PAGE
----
The Colorado Avalanche had high hopes for Gabriel Landeskog after drafting him second overall in 2011, but not even the most bullish in the organization would have predicted all that would come next.
After scoring in his NHL debut, Landeskog would go on to put on quite an impressive show through the rest of the regular season, breathing new life into a limping Avalanche franchise along the way. He scored 22 goals, added 30 assists, maintained a tidy plus-20 rating, took 270 shots on goal and 219 hits, endearing himself to fantasy hockey enthusiasts worldwide.
That showing was good enough to beat Ryan Nugent-Hopkins (who missed 20 games, to be fair) for the Calder Trophy. The Avalanche went on to name the 20-year-old their team captain over the summer, capping an incredible year for the Swedish winger.
There is little to no chance that Ryan Nugent-Hopkins wouldn't have run away with the rookie scoring race had he not missed 20 games of the regular season.
Even with the missed time, the Edmonton Oilers center still managed to tie Gabriel Landeskog in points. While some pundits were quick to say that RNH would need at least another year to put on size, he quickly hushed all doubters early in the season, making himself uncuttable after just a few games.
If the World Junior Championships thus far are any indication, the Nuge is feeling just fine and is set to start filling up stat sheets again as soon as the lockout ends.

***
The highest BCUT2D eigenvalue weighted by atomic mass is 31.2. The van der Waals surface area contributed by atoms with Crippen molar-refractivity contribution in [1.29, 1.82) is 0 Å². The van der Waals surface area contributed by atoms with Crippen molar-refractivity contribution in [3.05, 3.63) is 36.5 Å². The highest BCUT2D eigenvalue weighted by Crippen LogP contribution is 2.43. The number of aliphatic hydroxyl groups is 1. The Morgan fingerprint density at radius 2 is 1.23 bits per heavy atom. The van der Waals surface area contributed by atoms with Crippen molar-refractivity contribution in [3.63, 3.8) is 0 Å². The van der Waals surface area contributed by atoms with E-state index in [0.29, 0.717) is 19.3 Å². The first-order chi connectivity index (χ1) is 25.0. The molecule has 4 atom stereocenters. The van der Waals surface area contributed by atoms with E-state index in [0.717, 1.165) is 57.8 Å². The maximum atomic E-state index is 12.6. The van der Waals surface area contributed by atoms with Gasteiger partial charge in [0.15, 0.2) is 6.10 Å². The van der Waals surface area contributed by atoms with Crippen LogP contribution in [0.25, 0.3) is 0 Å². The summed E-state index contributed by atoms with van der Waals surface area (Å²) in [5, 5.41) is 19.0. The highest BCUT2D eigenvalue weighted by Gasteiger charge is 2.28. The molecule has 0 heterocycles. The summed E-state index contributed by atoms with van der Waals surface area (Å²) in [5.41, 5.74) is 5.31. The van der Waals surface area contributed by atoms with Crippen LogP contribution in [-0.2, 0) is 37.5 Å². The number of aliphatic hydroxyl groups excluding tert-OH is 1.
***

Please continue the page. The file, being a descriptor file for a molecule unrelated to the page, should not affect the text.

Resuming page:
An early season favorite to win the Calder Trophy, Dougie Hamilton's chances won't diminish one bit whenever the current work stoppage finally comes to an end.
There's not much to write about him that hasn't been written. He is huge, imposing, offensively and defensively gifted and will most likely be the anchor of the Boston Bruins blueline for several years to come.
After putting up 72 points in 50 games last season, Hamilton has continued his torrid pace this year. Playing for the Niagara IceDogs until the end of the lockout, he's posted 41 points in 32 games. Expectations aren't necessarily for him to do that once he reaches the NHL, but he will still be one of the top players to watch heading into the season.
Another beneficiary of the Florida Panthers' new-found desire to not rush any prospects to the NHL before they are ready, Jonathan Huberdeau will most likely make the jump to the NHL once play resumes.